I was asked by a student on Friday at my Mi Familia Vota lecture at Rice University how Texas is different from California. Or why is California different from any other state for that matter?
Well, California is debating a History-Social Science Framework’s (HSSFW) Ethnic Studies elective course. In Texas, the standards have essentially erased and marginalized communities of color in many ways. We discussed this problem in our Harvard Education Review article a few years ago (This was one of my first posts. So you can see how far this blog has come since then).
On July 14, the California State Board of Education heard testimony on the proposed elective course. Hundreds of people showed up to testify— probably 300 or so. A member of the CSBE comment that the amount of testimony set some kind of record. You view here (9 hours) public comment and the meeting. There was quite a bit of controversy about the representation of Hinduism.
Here is the video from my testimony— I hyperlinked sources. I follow with the text.
My name is Dr. Julian Vasquez Heilig
I am currently a California State University Sacramento Professor of Educational Leadership and Policy Studies and Director of the Doctorate in Educational Leadership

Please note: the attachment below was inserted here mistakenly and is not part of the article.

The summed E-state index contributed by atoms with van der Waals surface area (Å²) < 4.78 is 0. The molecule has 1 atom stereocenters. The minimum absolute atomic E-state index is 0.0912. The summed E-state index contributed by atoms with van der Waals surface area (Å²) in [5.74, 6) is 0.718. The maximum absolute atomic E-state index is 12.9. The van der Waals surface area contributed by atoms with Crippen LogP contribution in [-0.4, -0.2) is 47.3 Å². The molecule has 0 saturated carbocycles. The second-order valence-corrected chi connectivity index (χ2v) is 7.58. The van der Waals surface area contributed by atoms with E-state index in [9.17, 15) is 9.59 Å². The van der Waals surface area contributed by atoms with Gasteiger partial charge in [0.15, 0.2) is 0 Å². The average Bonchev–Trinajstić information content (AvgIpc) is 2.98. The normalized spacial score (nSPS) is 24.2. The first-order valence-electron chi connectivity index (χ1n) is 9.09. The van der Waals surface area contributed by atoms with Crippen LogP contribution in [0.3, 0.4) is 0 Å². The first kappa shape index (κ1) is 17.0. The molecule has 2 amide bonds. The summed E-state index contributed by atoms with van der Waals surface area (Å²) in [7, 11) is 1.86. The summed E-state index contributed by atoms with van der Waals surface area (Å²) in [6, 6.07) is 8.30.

I blog on education and social justice at Cloaking Inequity.
I also serve as the elected Education Chair of the California NAACP. I am authorized to say that the California NAACP unequivocally supports ethnic studies in our state.
The California NAACP has actively worked with Assemblyperson Shirley N. Weber and others to support ethnic studies in our legislature.
Why? California’s students, educators, and other stakeholders have provided many examples and reasons in their testimony today to support ethnic studies.
We have demonstrated in our research in the Harvard Educational Review that communities of color have been historically excluded and misrepresented in our curriculum… purposefully and insidiously.
This has been a travesty.
Peer reviewed Stanford research recently found that ethnic studies students not only made gains in attendance and grades, they also increased the number of course credits they earned to graduate.